attributes of Python classes

Yermat loic at
Thu Mar 18 09:27:07 CET 2004

Roy Smith a écrit :
> In article <4058F086.490C215B at>,
>  Erik Max Francis <max at> wrote:
>>beliavsky at wrote:
>>>I have started using classes with Python and have a question
>>>about their use.
>>>In Python, 'attributes are all "public" and "virtual" in C++
>>>terms; they're all accessible everywhere and all looked up
>>>dynamically at runtime' (Quoting "Learning Python", 2nd. ed.,
>>>p367). It seems to me that two good conventions are to
>>>(1) initialize all attributes in the __init__ function
>>>(2) avoid creating new attributes elsewhere that are not initialized
>>>    __init__
>>>I have not followed these conventions so far, and sometimes
>>>it is difficult for me to tell what attributes an instance of
>>>a class has. Are these conventions good?
>>Yes, I think so, provided a key feature of the class in question isn't
>>that it's inherently dynamic (in which case it's inherently infeasible
>>to do this) -- an example might be a class that you'd like to mimic the
>>interface of a module, so it effectively acts like a dictionary but it
>>allows attribute access to access the dictionary as well.
>>I certainly follow them as best as is possible in my own code; I can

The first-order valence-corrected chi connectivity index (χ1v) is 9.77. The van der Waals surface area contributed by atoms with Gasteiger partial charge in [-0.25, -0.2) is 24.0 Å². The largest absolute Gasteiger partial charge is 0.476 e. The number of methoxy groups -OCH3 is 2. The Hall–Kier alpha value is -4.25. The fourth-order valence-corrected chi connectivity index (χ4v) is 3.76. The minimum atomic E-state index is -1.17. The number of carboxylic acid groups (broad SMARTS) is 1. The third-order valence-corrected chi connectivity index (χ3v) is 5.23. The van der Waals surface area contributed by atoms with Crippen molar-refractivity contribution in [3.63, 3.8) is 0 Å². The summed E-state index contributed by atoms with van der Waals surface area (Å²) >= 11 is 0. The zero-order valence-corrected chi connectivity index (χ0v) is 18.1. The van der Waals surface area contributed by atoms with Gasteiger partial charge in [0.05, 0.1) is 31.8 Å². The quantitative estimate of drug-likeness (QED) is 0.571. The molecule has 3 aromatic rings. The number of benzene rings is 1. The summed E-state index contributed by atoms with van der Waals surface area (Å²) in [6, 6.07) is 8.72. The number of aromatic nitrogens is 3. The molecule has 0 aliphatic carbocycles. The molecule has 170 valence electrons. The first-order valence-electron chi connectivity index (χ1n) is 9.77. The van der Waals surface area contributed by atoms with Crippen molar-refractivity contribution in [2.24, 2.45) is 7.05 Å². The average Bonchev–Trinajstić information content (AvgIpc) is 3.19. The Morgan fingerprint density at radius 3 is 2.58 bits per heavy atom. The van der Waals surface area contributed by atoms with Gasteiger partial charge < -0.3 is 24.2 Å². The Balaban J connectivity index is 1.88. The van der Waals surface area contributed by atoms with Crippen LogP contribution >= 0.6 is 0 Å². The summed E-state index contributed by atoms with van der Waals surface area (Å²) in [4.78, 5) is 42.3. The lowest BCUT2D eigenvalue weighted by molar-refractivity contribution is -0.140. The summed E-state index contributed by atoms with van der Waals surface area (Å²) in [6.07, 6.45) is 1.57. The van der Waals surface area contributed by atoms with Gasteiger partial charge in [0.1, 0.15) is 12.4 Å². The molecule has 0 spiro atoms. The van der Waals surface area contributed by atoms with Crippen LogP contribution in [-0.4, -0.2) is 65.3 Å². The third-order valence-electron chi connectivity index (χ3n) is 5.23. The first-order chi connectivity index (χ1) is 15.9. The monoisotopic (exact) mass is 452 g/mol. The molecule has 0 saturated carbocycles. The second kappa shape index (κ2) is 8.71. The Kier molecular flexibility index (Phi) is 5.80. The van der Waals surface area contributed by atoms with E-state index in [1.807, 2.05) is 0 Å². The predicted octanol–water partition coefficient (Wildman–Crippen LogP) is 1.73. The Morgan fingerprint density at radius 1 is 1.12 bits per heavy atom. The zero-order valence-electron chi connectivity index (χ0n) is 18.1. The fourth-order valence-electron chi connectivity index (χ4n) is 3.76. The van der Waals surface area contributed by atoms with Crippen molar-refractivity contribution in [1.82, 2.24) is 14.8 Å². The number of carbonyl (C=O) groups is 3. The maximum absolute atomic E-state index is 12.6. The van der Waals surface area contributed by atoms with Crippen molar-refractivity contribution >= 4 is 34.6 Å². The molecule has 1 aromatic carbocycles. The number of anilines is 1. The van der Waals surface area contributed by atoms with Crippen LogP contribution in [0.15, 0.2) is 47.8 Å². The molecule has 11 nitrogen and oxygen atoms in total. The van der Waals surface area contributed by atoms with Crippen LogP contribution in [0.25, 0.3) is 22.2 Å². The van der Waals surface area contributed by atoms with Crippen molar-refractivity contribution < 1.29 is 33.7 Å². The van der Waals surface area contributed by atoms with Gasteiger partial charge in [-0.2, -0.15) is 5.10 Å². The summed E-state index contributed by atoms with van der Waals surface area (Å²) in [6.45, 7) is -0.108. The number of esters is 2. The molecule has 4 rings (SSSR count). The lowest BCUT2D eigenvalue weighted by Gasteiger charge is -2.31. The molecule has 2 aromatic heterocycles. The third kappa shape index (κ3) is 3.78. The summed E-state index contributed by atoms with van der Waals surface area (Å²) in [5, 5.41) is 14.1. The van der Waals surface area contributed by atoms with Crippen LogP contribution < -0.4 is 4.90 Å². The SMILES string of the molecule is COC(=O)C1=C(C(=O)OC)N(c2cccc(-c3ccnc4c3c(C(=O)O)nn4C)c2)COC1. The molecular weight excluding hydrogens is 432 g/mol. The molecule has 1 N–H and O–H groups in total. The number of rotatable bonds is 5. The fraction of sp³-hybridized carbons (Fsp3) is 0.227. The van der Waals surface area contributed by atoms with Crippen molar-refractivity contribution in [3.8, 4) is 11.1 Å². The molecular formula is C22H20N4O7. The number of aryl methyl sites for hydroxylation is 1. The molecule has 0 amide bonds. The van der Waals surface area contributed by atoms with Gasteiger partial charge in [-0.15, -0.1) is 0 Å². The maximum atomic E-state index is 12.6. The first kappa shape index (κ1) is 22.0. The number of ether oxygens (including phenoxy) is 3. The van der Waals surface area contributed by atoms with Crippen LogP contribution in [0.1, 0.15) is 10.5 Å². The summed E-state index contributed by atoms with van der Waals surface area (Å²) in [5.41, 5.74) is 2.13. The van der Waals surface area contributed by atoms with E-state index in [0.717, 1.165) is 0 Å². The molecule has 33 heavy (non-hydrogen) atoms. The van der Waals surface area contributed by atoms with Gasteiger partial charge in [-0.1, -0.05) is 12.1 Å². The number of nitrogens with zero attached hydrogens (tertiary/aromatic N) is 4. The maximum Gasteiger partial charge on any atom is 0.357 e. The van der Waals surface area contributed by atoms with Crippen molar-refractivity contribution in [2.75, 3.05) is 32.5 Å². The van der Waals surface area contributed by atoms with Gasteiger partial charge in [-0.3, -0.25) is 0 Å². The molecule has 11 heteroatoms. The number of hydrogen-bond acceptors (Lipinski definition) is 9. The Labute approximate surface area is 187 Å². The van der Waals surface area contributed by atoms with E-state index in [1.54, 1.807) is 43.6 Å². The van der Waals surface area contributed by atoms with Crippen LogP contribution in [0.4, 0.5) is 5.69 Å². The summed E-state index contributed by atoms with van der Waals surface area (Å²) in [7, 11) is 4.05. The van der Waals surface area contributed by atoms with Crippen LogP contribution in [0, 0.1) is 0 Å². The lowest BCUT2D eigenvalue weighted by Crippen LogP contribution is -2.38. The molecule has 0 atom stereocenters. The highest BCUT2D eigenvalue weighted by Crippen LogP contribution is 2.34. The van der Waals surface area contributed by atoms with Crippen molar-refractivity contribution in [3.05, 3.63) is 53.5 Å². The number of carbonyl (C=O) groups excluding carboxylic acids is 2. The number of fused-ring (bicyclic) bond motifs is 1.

>>only think of once instance in an old project where I don't do that, and
>>it's marked as ugly in the code.
> I agree that initializing all attributes in __init__ is a good idea.  
> Even if you initialize them to None and overwrite them in some other 
> method before ever accessing the value, it's still a nice way to help 
> soem future reader understand your class better.  If it's a good idea to 
> have self-documenting code, I guess it's an even better idea to have 
> executable comments :-)

I agree BUT there is 2 cases were I don't follow this rules :

1) I have a project that creates a lot of objects by reading a file. The 
time is twice as needed if I initialize first the attribute and then set 
them from the values given by the file...

2) When using an algorithm that need to decorate the object, it's easier 
to just add attribute to the object rather than create a dictionnary or 
something like that.

But for te sake of documentation, your rules sound good to me. For the 
first problem, I don't know how to solve it nicely.

The second is not a problem because, the algorithm know what he's doing.


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